I would say that his writings really do dictate his maturation as the artist since later on in the story, the presentation of Stephen’s life becomes much more complex in its style and form – breaking away from the jumpy, erratic train of thought and going to a much more traditional style that is easier to comprehend and picture.  For example,  at some point in the book, Stephen breaks his glasses on the cinderpath (page 50) and is scolded by the prefect of studies, who believes that he broke his glasses on purpose so that he could get away without doing his schoolwork…”Stephen closed his eyes and held out into the air his trembling hand with the palm upwards…A hot burning stinging tingling blow like the loud crack of a broken stick made his trembling hand crumple together like a leaf in the fire…’Other hand`, cried the prefect of studies…Stephen drew back his maimed and quivering right arm and held out his left hand…”.  ‘MAIMED AND QUIVERING’, he says!  This is a far cry from the little song, “Apologize, pull out his eyes”.  In a short time, Stephen has grown up immensely.  Even though these are not necessarily his words that are describing him,  he still carries a great influence on the style of what is being said;if nothing else then, his mind is what dictates however something is said – simplistic for a simplistic mind, complex for an intellectuallistic mind.  Stephen’s maturity seems to be growing as time goes on in the book and in his life, as shown by his prose style.
Stephen changes schools and decides to become a Reverand (he receives a “calling” along the way).  In order to do so, he must purify his body and strengthen his will towards the total devotion to God and not to commit any sort of sin.  This masochistic behavior of Stephen Dedalus (like stopping in the middle of a sentence in a book and closing the book) shows that he is, at least, “playing the field” so that he is sure that he will be in a job that will suit him (although he probably doesn’t realize this).  In this, he is maturing in the fact that he is following his own way instead of following the routes of others, as too many of us seem to like to do.  He is now paving his way towards the total devotion toward writing and the intellectualism that he has the ability to cultivate.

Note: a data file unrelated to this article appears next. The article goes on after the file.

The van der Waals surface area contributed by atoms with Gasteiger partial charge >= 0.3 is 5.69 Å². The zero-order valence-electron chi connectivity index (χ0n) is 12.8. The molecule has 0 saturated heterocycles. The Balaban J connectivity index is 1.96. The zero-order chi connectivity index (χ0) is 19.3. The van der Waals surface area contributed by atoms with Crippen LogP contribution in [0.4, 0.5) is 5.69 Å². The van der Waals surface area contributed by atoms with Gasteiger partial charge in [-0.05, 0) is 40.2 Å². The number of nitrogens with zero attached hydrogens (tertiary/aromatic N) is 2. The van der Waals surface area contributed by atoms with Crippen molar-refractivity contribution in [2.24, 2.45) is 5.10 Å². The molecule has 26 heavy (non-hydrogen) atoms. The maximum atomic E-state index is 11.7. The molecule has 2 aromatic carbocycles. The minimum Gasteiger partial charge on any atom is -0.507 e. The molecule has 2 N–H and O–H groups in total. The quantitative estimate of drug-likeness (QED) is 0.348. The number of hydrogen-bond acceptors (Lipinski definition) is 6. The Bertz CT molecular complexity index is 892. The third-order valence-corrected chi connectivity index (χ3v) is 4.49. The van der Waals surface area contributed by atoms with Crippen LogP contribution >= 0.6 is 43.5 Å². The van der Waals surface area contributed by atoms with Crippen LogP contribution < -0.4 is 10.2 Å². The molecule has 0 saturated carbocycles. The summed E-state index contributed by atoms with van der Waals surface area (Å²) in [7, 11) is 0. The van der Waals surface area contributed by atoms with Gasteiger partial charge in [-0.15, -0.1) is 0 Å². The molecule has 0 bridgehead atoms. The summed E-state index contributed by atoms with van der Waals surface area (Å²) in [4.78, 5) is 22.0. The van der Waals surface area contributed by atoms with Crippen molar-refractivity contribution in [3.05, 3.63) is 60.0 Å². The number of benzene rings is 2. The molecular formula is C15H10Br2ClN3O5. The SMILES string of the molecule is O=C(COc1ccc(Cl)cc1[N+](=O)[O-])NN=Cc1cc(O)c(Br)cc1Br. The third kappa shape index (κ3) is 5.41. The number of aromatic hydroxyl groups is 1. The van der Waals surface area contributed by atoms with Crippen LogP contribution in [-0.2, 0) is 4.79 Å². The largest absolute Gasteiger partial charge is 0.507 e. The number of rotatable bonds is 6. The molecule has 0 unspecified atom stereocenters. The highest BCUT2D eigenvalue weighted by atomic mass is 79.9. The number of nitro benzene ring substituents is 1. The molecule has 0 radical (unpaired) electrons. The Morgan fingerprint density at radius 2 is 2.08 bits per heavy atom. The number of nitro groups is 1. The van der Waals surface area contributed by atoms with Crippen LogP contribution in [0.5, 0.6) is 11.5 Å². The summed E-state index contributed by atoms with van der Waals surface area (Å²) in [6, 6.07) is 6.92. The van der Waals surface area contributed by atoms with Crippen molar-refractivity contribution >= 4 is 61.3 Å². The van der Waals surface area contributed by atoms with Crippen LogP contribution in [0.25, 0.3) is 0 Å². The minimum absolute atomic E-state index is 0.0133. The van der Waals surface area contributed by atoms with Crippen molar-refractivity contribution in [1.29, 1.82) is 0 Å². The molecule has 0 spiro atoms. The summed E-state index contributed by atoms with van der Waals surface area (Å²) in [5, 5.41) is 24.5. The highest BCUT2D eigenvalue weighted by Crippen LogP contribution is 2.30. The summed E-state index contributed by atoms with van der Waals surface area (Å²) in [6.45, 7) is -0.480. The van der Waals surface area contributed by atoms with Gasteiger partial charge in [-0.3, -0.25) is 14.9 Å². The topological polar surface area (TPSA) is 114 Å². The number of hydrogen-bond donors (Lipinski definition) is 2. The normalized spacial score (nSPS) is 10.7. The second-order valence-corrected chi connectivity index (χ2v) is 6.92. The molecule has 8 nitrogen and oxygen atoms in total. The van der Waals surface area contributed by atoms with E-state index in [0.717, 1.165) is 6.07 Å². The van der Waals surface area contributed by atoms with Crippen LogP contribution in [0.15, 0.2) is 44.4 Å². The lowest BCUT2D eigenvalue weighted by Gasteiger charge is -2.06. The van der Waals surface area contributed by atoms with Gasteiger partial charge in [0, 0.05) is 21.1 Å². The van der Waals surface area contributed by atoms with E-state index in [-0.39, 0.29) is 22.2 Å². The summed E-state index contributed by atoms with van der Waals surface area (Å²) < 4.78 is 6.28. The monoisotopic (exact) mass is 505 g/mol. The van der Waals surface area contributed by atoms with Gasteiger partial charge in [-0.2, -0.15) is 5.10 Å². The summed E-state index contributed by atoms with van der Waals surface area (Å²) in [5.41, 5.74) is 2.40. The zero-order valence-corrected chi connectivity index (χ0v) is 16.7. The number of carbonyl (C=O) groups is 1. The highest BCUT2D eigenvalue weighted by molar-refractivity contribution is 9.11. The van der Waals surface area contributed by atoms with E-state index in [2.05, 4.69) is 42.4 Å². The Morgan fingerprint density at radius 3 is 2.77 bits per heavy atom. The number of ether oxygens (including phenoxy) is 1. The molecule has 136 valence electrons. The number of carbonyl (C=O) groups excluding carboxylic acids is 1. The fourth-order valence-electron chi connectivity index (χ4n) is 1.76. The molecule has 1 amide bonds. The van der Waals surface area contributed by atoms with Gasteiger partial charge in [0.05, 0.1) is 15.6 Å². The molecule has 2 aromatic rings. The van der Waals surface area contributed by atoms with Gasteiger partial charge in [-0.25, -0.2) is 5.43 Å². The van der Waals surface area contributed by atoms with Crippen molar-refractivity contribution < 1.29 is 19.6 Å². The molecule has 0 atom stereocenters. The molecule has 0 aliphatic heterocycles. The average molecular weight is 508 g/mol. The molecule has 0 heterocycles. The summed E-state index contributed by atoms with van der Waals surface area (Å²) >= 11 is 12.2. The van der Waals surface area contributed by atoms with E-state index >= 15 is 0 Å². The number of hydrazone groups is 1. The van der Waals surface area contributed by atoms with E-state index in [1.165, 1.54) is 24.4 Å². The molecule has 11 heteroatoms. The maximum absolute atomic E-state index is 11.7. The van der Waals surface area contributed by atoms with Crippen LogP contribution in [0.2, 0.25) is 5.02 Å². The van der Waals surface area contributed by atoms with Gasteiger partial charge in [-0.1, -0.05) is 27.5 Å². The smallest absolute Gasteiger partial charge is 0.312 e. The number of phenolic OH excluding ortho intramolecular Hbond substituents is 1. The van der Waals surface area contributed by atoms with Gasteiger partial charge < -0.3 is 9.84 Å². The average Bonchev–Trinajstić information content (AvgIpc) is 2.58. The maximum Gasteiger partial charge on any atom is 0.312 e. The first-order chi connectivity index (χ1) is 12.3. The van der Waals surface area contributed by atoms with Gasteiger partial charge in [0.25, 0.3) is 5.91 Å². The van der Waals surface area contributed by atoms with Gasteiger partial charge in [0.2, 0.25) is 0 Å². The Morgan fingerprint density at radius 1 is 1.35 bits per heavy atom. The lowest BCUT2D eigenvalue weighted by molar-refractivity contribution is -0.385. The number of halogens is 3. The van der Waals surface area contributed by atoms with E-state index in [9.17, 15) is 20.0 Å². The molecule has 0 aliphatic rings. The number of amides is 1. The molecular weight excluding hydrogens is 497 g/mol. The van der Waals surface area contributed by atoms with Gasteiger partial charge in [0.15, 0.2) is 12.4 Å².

In the final chapter, we see Stephen talking with a couple of friends about intellectuallistical stuff.  Here’s an example of his incredible increase in prose-style-quality…”‘The soul is born’ he said vaguely, ‘first in those moments I told you of.  It has a slow and dark birth, more mysterious than the birth of a body.  When the soul of a man is born in this country there are nets flung at it to hold back its flight.  You talk to me of nationality, language, religion.  I shall fly by those nets'”.  Essentially, he talks about “defecting” from Ireland.  That’s it, yet he takes many words to say it.  That is often pompous, arrogant, and being a know-it-all, but quite effective here.  In his journal entries, however, he reverts back to his original, basic style – the “train of thought”.  In fact, many of these journal entries seem like a sort of poetry.  They have a rythem of their own…”5 April: Wild spring.  Scudding clouds.  O life!  Dark stream of swirling bogwater on which appletrees have cast down their delicate flower.  Eyes of girls among the leaves.  Girls demure and romping.  All fair of auburn: no dark ones.  They blush better.  Houp-la!”.
Stephen has changed quite a bit during the book in his maturity and his prose style.  In many ways, he can be like a lost boy trying to find his place in life.  And he is!  But in looking at his prose one can definately see some great talent for words and their meanings – some meanings that nobody ever quite thought of before in that manner in which he presents them (like the word “suck” sounding like a basin of water emptying itself out – quite a unique way of looking at things).  I can see almost imagine myself turning to the back page of the book and seeing, “Some books by Stephen Dedalus…”.  His destiny is clear and I need say no more.